Nobody wants to be called a ‘patient’ anymore: Amway India CEO

Amway India CEO Anshu Budhraja says people are becoming increasingly health conscious amidst the pandemic and coming to realise that ‘prevention is better than cure’.
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The key trend sweeping the nutraceutical industry in India as well as across the globe revolves around immunity and nutrition, says Amway India CEO Anshu Budhraja. A trend that was already gathering pace has now only picked up more speed, in these unprecedented COVID-19 times. Boosting one’s immunity and general wellbeing has perhaps become the topmost priority for most, as the entire global population continues to fight the deadly virus, which has left over a million people dead.

Who wants to be called a patient? You know you don't want to go to a hospital anymore and gone are the days where we felt comfortable to go to a hospital, to approach a doctor. Today you are in self isolation, so self-care to my mind is the new way to care,” Anshu points out during a chat with YourStory Founder and CEO Shradha Sharma. With a vaccine still seemingly some time away, most people continue to try and stay in and avoid public spaces as much as possible. 

Coming back to nutraceuticals, it is a broad term used to describe any product derived from food sources that has extra health benefits in addition to the basic nutritional value found in foods.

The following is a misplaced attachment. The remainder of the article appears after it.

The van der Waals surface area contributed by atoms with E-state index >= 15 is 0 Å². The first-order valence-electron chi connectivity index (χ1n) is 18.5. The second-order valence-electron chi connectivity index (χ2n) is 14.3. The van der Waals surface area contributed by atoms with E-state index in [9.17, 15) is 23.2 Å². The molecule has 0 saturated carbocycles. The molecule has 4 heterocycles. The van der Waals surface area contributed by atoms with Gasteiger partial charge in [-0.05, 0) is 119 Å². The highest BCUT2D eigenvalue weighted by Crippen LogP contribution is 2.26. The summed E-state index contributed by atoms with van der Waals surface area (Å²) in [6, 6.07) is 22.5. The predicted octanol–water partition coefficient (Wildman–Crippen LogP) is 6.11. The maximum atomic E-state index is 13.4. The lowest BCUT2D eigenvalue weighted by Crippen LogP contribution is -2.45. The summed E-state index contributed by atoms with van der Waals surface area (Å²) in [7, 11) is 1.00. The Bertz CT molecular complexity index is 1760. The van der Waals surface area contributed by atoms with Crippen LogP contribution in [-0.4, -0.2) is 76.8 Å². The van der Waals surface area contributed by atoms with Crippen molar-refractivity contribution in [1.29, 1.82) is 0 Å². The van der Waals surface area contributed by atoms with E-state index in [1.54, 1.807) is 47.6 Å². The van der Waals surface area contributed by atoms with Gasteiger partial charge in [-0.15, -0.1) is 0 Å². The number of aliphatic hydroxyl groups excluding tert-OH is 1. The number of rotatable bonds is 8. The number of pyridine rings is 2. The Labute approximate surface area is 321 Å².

“A nutraceutical is any substance that may be considered a food or part of a food and provides medical or health benefits, including the prevention and treatment of disease. Such products may range from isolated nutrients, dietary supplements and diets to genetically engineered ‘designer’ foods, herbal products and processed foods such as cereals, soups and beverages,” according to Dr Stephen L DeFelice, the Founder and Chairman of the US-based Foundation for Innovation in Medicine, who coined the term nutraceutical from the words nutrition and pharmaceutical in 1989

Research firm MarketsandMarkets estimates the nutraceutical ingredients market to be valued at $162.1 billion in 2020, projected to reach $227.5 billion by 2025, at a compound annual growth rate (CAGR) of 7 per cent during the period. The Pune-based research company states that growth of the market is driven by factors such as a spurt in the demand for fortified food owing to the increasing health consciousness among consumers, while adding that key drivers for the market’s growth include increasing incidences of chronic diseases worldwide and mandates on food fortification by government organisations. Fortified food has added nutrients that don't naturally occur in the food.

Anshu concurs that people are indeed becoming increasingly more health conscious and are coming to realise the truth behind the adage -- prevention is better than cure. Amway, which is the world’s largest direct selling company, manufacturing and distributing nutrition, beauty, personal care and home products, has been betting big on nutraceuticals. Its nutraceutical products brand Nutrilite contributes over 50 per cent of its India business revenue, accounting for more than Rs 1,000 crore. Nutrilite is a globally renowned brand for vitamins, minerals, and dietary supplements. Its traditional herbs range includes Tulsi, Brahmi, Ashwagandha, Amalaki, Vibhitaki, and Haritaki.